1-303-312-6146 (voice)
1-303-312-6741 (fax)

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Hmmm, I certainly agree with the premise. Nature's abundance is amazing, and we would do well to be better aware of it. But most of what he seems to be talking about is, basically, improving our efficiency in ways that will make us even more vulnerable when we do reach real limits. In my house, for example, we use compact fluorescent bulbs, which convert electricity to light with 4 or 5 times the efficiency of incandescent bulbs. LED lights may eventually do even better. But if all the world uses hyper-efficient lighting and we've still used up all the coal and haven't invested in new energy sources, our only choice left is less light.

Schaller argues "we aren't very good at taking things apart." That's true, but we can do it. Here's a dumb way: throw everything into a high-temperature plasma that breaks all molecular bonds, and electromagnetically separate the elements. The "not very good" part is that, right now, such a process would be far too expensive compared with mining and refining the elements from what nature provides us raw. And the fundamental source of those costs is the human effort and underlying energy requirement for such a process.

Because while we can "take things apart" and put them back together again as much as we want, as far as physical elements are concerned, the laws of thermodynamics absolutely prevent us doing anything similar with energy itself.

Which is why I said basically as much under the "TREES and Green Futurism" thread. Energy is the key - and the only long-term sustainable source out there is the sun. Let's open our eyes to nature's abundance, as Schaller recommends - but realize the real source is outside this planet.

Posted by: Arthur Smith on 3 Apr 04

A great extension of these ideas can be found in Dr. Peter Ellyard's article "Planning for Thrival and Thrivability in a Planetist 21 Century"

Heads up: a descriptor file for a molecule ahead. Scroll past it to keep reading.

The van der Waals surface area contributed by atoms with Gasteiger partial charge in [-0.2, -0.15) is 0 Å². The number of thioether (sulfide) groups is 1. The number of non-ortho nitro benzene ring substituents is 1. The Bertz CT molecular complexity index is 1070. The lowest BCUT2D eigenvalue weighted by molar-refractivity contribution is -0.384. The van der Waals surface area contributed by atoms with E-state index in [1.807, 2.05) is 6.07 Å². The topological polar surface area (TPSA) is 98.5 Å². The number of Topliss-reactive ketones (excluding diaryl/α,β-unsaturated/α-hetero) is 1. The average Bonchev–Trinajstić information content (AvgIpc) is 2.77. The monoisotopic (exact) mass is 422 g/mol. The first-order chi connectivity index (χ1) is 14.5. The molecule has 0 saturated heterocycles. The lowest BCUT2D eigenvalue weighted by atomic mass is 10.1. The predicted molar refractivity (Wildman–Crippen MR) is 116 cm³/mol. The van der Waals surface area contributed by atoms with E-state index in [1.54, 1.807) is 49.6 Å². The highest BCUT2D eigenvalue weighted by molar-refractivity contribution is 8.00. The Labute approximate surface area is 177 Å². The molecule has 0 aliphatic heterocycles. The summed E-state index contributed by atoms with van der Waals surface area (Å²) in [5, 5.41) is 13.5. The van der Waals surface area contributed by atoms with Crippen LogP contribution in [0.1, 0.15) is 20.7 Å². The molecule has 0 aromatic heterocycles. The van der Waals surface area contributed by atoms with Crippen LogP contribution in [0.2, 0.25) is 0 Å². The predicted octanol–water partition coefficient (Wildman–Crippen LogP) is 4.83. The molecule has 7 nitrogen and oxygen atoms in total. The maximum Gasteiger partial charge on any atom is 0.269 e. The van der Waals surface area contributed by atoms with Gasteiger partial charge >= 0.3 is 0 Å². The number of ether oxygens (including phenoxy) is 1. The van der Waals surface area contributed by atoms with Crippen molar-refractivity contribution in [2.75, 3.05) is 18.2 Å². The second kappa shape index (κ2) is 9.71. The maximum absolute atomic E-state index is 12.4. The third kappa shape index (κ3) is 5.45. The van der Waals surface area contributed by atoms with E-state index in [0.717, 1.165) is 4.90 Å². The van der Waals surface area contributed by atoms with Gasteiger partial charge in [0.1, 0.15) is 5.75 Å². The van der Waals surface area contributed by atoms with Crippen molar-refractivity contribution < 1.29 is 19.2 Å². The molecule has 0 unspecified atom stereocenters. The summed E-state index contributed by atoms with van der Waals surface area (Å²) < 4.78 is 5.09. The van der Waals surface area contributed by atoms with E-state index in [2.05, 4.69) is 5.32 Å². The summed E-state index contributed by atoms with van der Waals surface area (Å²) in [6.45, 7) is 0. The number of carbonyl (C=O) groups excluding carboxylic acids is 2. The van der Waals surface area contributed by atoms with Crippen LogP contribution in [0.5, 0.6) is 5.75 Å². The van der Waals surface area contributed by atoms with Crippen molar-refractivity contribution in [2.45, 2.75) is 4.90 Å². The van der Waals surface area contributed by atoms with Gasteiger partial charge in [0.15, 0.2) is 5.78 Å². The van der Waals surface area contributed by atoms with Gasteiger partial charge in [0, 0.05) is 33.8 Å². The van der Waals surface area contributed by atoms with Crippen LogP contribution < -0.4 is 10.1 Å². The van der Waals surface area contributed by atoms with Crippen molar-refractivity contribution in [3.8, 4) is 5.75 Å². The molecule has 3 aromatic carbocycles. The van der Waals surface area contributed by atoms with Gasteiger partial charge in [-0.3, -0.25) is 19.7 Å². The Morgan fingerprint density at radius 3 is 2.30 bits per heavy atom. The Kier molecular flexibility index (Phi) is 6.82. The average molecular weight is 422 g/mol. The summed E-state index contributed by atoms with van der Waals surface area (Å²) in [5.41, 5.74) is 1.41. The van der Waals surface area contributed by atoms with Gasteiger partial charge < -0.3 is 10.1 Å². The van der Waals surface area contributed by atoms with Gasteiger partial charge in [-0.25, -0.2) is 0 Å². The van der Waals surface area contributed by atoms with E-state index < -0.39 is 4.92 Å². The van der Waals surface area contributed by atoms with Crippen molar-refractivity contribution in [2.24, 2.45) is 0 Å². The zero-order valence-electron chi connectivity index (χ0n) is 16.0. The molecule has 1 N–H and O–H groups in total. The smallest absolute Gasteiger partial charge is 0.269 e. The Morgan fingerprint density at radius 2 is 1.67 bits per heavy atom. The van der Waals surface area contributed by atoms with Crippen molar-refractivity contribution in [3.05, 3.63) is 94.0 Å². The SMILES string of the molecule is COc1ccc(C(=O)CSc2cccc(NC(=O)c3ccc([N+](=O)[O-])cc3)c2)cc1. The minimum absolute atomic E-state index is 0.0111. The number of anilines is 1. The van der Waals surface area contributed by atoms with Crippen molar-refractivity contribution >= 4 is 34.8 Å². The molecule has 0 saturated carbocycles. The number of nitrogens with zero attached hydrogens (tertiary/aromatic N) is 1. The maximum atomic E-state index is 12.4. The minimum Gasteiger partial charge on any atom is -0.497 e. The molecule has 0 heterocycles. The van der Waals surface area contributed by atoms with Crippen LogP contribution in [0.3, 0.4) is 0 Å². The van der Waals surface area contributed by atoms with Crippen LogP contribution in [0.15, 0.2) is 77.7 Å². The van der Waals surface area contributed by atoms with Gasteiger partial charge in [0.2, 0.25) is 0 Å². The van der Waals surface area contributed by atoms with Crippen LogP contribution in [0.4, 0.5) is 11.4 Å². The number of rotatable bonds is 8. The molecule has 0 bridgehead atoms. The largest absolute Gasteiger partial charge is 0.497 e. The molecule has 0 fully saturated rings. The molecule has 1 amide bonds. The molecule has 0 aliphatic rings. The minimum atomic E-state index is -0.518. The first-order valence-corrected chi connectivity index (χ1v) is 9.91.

We need a new word for "beyond sustainability" and he offers insights into emerging industries and the language necessary to transcend our language of limitations.

Posted by: Echo on 3 Apr 04

it's funny, because I think of "sustainability" as the new word (and new focus) for "environmentalism"--which had a real doom and gloom image, partially as a result of its proponents, and partially as a result of opponents who have worked so hard to paint it as an unpleasant, unrealistic approach.

I don't think we need a new name for sustainability--by definition, the word describes a state in which resources are not depleted. but we do need to focus on that aspect: the thinking, technologies, and practices which ensure that our systems replenish themselves. doom and gloom scenarios are part of that picture, but if that'a all there is to it, what's the use?

sustainability is a system of thriving now, and into the future, indefinitely.

Posted by: rebecca blood on 4 Apr 04

Hey Rebecca - I think you're right, in that sustainability is the definition of what we hope to achieve as a baseline for our society.

On the other hand, sustainability as a word has been branded to mean "having less" "scaling back" even "gradual decline."

I wonder if we don't need a new term which includes as one of its fundamental principles sustainability, but goes beyond it to include the ideas of dynamism, prosperity, and progress?

Posted by: Alex Steffen on 5 Apr 04

Same problem with the new "contraction and convergence" proposal (next step beyond Kyoto). By the way, it would be good to see a discussion of that here, if you haven't already - see
and a review at FPS:

"Emissions trading is essential"...

How about "econologic" as a term - representing the need for economic, ecological, and generally progressive thinking in the modern world?

Posted by: Arthur Smith on 5 Apr 04

are we really going to change terms whenever we think the current term's connotations become to negative? if we do that, all anti-environmentalists have to do is make a concerted effort to negatively smear the term du jour, and we're off to the drawing board again.

I think that's the wrong approach.

I like "sustainability" because it's a term that explains itself. I think we need to get out there and talk about the successes at the same time we talk about the problems. maybe talk about the successes a little more--because successes and solutions are happening all around us.

in the coming election, for example, the republicans plan to point out that the air is cleaner and the forests are healthier than they once were. and we should be right next to them pointing out that this is the result of effective government regulation and public education.

I think that's one of the reasons world changing is so popular. every day it's a hopeful breath of fresh air. "we are succeeding. the answers are all around us." who can resist a message like that?

Posted by: rebecca blood on 5 Apr 04